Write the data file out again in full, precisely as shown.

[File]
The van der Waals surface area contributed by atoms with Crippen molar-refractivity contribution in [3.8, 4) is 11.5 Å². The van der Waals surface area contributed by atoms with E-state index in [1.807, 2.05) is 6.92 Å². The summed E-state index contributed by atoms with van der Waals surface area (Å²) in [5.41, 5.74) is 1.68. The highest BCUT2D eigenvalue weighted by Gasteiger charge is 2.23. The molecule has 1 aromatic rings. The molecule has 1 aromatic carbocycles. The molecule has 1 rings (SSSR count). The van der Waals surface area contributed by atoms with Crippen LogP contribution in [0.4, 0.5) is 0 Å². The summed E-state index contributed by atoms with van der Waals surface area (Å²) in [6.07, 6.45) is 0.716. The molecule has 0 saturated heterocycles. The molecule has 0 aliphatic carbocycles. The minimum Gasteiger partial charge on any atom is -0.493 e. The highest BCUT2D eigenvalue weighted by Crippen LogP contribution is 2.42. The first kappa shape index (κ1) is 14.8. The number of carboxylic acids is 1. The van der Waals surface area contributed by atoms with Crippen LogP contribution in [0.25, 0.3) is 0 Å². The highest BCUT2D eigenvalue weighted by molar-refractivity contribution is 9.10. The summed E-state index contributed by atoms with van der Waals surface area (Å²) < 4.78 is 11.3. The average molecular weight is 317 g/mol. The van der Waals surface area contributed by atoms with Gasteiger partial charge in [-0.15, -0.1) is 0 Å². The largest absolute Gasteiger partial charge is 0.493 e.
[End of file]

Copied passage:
The van der Waals surface area contributed by atoms with Crippen molar-refractivity contribution in [3.8, 4) is 11.5 Å². The van der Waals surface area contributed by atoms with E-state index in [1.807, 2.05) is 6.92 Å². The summed E-state index contributed by atoms with van der Waals surface area (Å²) in [5.41, 5.74) is 1.68. The highest BCUT2D eigenvalue weighted by Gasteiger charge is 2.23. The molecule has 1 aromatic rings. The molecule has 1 aromatic carbocycles. The molecule has 1 rings (SSSR count). The van der Waals surface area contributed by atoms with Crippen LogP contribution in [0.4, 0.5) is 0 Å². The summed E-state index contributed by atoms with van der Waals surface area (Å²) in [6.07, 6.45) is 0.716. The molecule has 0 saturated heterocycles. The molecule has 0 aliphatic carbocycles. The minimum Gasteiger partial charge on any atom is -0.493 e. The highest BCUT2D eigenvalue weighted by Crippen LogP contribution is 2.42. The first kappa shape index (κ1) is 14.8. The number of carboxylic acids is 1. The van der Waals surface area contributed by atoms with Crippen LogP contribution in [0.25, 0.3) is 0 Å². The highest BCUT2D eigenvalue weighted by molar-refractivity contribution is 9.10. The summed E-state index contributed by atoms with van der Waals surface area (Å²) < 4.78 is 11.3. The average molecular weight is 317 g/mol. The van der Waals surface area contributed by atoms with Gasteiger partial charge in [-0.15, -0.1) is 0 Å². The largest absolute Gasteiger partial charge is 0.493 e.